IIª-IIae q. 142 a. 3 ad 1 Ad primum ergo dicendum quod excellentia fortitudinis supra temperantiam potest considerari dupliciter. Uno modo, ex parte finis, quod pertinet ad rationem boni, quia scilicet fortitudo magis ordinatur ad bonum commune quam temperantia. Ex hac etiam parte timiditas habet quandam excellentiam supra intemperantiam, inquantum scilicet per timiditatem aliqui desistunt a defensione boni communis. Alio modo, ex parte difficultatis, inquantum scilicet difficilius est subire pericula mortis quam abstinere a quibusdam delectabilibus. Et quantum ad hoc, non oportet quod timiditas praecellat intemperantiam. Sicut enim maioris virtutis est non vinci a fortiori, ita etiam e contrario minoris vitii est a fortiori vinci, et maioris vitii a debiliori superari. Reply to Objection 1. The excellence of fortitude in comparison with temperance may be considered from two standpoints. First, with regard to the end, which has the aspect of good: because fortitude is directed to the common good more than temperance is. And from this point of view cowardice has a certain precedence over intemperance, since by cowardice some people forsake the defense of the common good. Secondly, with regard to the difficulty, because it is more difficult to endure dangers of death than to refrain from any pleasures whatever: and from this point of view there is no need for cowardice to take precedence of intemperance. For just as it is a greater strength that does not succumb to a stronger force, so on the other hand to be overcome by a stronger force is proof of a lesser vice, and to succumb to a weaker force, is the proof of a greater vice.
IIª-IIae q. 142 a. 3 ad 2 Ad secundum dicendum quod amor conservationis vitae, propter quam vitantur pericula mortis, est multo magis connaturalis quam quaecumque delectationes ciborum vel venereorum, quae ad conservationem vitae ordinantur. Et ideo difficilius est vincere timorem periculorum mortis quam concupiscentiam delectationum, quae est in cibis et venereis. Cui tamen difficilius est resistere quam irae, tristitiae et timori quorundam aliorum malorum. Reply to Objection 2. Love of self-preservation, for the sake of which one shuns perils of death, is much more connatural than any pleasures whatever of food and sex which are directed to the preservation of life. Hence it is more difficult to overcome the fear of dangers of death, than the desire of pleasure in matters of food and sex: although the latter is more difficult to resist than anger, sorrow, and fear, occasioned by certain other evils.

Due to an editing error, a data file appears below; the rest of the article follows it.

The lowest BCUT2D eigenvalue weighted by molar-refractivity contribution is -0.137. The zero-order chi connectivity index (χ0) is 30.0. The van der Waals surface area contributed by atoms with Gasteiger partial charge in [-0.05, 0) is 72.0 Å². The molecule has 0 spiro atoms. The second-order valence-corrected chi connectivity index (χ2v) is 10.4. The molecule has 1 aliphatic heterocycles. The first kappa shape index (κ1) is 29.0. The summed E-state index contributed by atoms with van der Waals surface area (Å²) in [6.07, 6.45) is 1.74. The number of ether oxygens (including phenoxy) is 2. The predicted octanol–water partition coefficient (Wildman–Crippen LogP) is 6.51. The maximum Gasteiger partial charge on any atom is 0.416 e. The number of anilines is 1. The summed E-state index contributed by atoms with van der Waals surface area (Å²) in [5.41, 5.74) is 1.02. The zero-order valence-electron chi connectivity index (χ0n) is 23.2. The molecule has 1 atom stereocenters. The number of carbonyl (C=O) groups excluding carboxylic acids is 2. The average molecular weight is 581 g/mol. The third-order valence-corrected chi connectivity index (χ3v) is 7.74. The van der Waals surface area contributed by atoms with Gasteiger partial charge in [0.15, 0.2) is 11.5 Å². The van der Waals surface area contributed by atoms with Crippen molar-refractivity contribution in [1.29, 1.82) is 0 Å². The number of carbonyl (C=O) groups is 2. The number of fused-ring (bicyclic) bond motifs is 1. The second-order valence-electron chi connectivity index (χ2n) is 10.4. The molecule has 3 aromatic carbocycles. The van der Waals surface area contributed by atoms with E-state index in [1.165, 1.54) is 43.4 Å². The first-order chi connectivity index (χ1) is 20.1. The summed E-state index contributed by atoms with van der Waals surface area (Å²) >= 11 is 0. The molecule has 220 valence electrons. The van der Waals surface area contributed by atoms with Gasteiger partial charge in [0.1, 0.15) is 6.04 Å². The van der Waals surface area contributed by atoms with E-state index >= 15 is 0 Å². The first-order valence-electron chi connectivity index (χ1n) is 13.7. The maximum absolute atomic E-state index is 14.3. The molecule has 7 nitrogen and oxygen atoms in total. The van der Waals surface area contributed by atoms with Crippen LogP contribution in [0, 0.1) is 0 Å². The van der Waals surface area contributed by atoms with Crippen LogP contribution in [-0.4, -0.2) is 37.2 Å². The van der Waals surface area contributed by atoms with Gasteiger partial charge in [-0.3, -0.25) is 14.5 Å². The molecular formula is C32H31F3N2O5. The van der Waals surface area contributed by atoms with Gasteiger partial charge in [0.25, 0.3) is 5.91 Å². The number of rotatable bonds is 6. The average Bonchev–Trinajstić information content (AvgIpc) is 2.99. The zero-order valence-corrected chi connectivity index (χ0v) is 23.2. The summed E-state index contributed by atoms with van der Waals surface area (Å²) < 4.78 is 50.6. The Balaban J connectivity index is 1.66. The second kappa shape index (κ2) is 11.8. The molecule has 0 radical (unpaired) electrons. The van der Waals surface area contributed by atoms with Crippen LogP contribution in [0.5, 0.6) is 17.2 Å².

IIª-IIae q. 142 a. 3 ad 3 Ad tertium dicendum quod in timiditate consideratur magis voluntarium in universali, minus tamen in particulari. Et ideo in ea est magis voluntarium secundum quid, sed non simpliciter. Reply to Objection 3. The voluntary, in cowardice, depends rather on a general than on a particular consideration: wherefore in such cases we have the voluntary not simply but in a restricted sense.
IIª-IIae q. 142 a. 4 arg. 1 Ad quartum sic proceditur. Videtur quod peccatum intemperantiae non sit maxime exprobrabile. Sicut enim honor debetur virtuti, ita exprobratio debetur peccato. Sed quaedam peccata sunt graviora quam intemperantia, sicut homicidium, blasphemia et alia huiusmodi. Ergo peccatum intemperantiae non est maxime exprobrabile. Objection 1. It would seem that intemperance is not the most disgraceful of sins. As honor is due to virtue so is disgrace due to sin. Now some sins are more grievous than intemperance: for instance murder, blasphemy, and the like. Therefore intemperance is not the most disgraceful of sins.
IIª-IIae q. 142 a. 4 arg. 2 Praeterea, peccata quae sunt magis communia videntur esse minus exprobrabilia, eo quod de his homines minus verecundantur. Sed peccata intemperantiae sunt maxime communia, quia sunt circa ea quae communiter in usum humanae vitae veniunt, in quibus etiam plurimi peccant. Ergo peccata intemperantiae non videntur esse maxime exprobrabilia. Objection 2. Further, those sins which are the more common are seemingly less disgraceful, since men are less ashamed of them. Now sins of intemperance are most common, because they are about things connected with the common use of human life, and in which many happen to sin. Therefore sins of intemperance do not seem to be most disgraceful.